Based on an independent science and technical review of the Kepler project's concept for a Kepler two-wheel mission extension, Paul Hertz, NASA's Astrophysics Division director, has decided to invite Kepler to the Senior Review for astrophysics operating missions in early 2014.
The Kepler team's proposal, dubbed K2, demonstrated a clever and feasible methodology for accurately controlling the Kepler spacecraft at the level of precision required for scientifically valuable data collection. The team must now further validate the concept and submit a Senior Review proposal that requests the funding necessary to continue the Kepler mission, with sufficient scientific justification to make it a viable option for the use of NASA's limited resources.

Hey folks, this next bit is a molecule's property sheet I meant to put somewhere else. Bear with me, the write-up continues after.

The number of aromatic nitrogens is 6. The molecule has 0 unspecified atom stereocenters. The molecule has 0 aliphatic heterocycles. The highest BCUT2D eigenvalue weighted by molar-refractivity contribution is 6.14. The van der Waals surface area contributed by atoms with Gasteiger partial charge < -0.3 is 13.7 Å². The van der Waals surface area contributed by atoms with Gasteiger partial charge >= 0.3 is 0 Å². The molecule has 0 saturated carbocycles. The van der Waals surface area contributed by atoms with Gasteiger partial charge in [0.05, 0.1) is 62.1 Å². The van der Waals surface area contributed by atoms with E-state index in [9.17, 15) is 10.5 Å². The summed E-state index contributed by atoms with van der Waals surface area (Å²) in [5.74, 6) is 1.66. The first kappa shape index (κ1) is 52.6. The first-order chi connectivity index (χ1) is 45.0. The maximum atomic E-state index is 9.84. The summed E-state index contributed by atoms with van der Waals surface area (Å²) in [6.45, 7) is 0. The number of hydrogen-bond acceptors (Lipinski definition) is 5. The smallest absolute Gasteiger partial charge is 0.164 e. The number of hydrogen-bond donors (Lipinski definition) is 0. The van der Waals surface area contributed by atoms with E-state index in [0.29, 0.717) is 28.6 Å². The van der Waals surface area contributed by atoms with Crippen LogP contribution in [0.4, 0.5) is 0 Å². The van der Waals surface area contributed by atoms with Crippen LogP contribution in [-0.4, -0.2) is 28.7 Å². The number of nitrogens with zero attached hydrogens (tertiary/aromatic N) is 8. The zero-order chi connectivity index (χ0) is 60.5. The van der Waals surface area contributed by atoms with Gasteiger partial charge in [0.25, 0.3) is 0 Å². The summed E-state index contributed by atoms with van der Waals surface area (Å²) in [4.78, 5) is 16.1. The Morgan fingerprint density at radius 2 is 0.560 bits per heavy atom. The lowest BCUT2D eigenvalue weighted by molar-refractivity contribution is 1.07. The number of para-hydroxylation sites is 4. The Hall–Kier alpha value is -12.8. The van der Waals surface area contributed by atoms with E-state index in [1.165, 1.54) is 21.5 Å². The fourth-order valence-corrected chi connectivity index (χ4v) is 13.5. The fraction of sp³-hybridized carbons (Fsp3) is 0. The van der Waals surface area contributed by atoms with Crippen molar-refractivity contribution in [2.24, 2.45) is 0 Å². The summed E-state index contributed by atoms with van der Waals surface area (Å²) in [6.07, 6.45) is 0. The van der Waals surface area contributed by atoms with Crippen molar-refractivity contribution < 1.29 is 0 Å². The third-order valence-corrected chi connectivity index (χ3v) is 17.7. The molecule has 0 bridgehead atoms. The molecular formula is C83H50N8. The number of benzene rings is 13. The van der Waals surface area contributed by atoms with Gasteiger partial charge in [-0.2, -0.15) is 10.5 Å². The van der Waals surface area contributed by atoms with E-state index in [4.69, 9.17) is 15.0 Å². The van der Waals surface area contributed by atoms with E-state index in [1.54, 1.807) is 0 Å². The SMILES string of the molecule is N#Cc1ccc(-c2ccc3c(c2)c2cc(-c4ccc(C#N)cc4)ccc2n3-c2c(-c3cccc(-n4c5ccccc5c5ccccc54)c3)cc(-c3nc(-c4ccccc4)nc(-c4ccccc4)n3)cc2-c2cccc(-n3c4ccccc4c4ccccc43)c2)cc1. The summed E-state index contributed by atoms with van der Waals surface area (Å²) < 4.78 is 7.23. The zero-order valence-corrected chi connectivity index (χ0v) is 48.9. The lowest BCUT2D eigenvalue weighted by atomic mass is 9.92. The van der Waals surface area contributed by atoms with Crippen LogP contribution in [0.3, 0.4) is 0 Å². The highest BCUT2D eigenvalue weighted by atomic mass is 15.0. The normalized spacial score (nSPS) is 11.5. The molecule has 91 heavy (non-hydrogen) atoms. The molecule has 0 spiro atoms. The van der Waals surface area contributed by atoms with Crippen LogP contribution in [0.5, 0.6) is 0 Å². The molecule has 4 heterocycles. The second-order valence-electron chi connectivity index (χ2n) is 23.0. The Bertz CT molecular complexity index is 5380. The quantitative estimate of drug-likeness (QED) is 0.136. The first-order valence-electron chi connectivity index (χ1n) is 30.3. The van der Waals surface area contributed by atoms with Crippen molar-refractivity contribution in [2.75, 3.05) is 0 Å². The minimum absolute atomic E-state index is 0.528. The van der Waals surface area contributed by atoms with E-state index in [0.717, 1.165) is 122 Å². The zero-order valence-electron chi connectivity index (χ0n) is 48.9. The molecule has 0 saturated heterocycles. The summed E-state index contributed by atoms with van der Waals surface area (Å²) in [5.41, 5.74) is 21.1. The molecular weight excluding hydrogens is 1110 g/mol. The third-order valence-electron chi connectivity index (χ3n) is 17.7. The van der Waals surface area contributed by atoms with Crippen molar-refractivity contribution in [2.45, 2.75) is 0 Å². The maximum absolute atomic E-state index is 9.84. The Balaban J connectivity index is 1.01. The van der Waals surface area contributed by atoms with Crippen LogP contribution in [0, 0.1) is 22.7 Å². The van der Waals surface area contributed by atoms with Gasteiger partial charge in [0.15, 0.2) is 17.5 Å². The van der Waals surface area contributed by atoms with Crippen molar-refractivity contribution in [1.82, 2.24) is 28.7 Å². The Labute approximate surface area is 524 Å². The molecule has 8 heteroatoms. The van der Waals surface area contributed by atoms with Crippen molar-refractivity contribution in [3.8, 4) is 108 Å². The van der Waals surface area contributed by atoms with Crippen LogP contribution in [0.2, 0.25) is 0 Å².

To be clear, this is not a decision to continue operating the Kepler spacecraft or to conduct a two-wheel extended mission; it is merely an opportunity to write another proposal and compete against the Astrophysics division's other projects for the limited funding available for astrophysics operating missions.
NASA uses the Senior Review process to assist in allocating its limited budget for operating missions during their extended phase. This activity takes place every two years, with the last astrophysics senior review being held in April 2012. The Senior Review Committee evaluates the anticipated science productivity of each mission over the next four years, focusing on the next two years. NASA will use the report of the Senior Review Committee in deciding which astrophysics missions to continue operating in FY2015 and FY2016.
Astrophysics projects that will be evaluated during the 2014 Senior Review include Hubble, Chandra, Fermi, Kepler, NuSTAR, Spitzer, Suzaku, Swift, XMM-Newton and WISE (MaxWISE).